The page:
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First cantaloupes, now mangoes - is any fruit safe to eat this summer?
A recent salmonella outbreak in California appears to be linked to tainted mangoes imported from Mexico that may have sickened more than 100 people in several states as well as Canada.
At least 73 California residents have been infected with a strain of salmonella Braenderup linked to mangoes, Matt Conens, a spokesman for the California Department of Public Health, told NBC News.
The cases involve the same bacterial strain as a recent outbreak in Canada, where health authorities have warned consumers not to eat Daniella brand mangoes (grown in Mexico).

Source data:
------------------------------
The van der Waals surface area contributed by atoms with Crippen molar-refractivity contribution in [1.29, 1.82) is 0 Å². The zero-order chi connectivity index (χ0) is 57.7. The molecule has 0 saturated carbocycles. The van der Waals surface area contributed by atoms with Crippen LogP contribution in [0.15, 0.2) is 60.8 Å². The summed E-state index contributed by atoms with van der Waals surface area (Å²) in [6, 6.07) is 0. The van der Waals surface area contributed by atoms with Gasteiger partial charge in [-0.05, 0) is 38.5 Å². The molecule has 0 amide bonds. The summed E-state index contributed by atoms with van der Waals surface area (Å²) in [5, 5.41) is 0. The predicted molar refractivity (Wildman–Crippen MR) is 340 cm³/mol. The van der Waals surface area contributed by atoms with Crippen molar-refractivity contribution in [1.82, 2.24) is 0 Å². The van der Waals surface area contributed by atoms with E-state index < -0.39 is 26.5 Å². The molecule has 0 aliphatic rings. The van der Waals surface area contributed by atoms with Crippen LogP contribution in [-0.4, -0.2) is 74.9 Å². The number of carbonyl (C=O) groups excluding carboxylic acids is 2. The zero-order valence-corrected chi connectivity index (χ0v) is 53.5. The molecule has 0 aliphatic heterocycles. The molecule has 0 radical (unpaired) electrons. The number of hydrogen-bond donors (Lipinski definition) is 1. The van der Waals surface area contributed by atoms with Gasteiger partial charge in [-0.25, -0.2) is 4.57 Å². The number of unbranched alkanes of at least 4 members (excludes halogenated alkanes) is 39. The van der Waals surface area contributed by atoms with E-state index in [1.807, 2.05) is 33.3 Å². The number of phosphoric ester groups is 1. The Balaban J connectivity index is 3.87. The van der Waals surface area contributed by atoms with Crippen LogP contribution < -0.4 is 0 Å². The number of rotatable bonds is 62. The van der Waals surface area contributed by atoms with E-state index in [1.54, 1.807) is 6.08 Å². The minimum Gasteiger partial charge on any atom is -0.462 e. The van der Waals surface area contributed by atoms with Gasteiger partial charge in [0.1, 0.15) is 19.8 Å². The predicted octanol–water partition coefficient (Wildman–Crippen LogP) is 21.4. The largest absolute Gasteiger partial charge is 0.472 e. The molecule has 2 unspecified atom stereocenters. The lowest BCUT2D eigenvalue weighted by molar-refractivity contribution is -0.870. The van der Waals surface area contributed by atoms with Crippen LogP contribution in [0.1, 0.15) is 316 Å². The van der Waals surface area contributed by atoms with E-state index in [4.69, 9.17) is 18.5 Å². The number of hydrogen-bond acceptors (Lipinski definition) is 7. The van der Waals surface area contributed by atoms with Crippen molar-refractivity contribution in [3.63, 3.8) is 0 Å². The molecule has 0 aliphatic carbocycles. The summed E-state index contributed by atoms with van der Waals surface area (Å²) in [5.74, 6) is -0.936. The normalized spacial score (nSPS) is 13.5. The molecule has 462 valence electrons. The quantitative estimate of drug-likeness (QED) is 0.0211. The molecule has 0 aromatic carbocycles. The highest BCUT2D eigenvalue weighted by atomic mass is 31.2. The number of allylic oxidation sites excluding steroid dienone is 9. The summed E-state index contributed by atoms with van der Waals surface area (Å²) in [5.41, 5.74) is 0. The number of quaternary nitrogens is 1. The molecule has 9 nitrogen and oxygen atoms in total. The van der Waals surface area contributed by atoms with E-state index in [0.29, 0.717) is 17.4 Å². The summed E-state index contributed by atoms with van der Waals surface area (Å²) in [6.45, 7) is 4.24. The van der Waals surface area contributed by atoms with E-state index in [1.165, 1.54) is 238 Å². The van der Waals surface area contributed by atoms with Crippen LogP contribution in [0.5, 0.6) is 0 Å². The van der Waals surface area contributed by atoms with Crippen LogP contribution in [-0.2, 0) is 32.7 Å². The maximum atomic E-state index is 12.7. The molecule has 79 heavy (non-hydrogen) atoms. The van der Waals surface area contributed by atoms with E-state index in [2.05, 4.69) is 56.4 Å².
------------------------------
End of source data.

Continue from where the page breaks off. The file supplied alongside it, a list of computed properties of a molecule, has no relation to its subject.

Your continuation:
Salmonella poisoning can cause fever, headache, vomiting nausea, abdominal cramping and diarrhea. In people with weakened immune systems, including children and the elderly, it can cause serious illness and death.
As of now, neither the CDC nor California health officials have confirmed a recall of contaminated mangoes, or named specific brands.
While food contaminated with Salmonella may not look or smell spoiled, eating food tainted with the bacteria may cause serious and sometimes deadly infections in children, the elderly or those with weakened immune systems.
"We will update the public when more information becomes available," said CDC spokeswoman Lola Russell.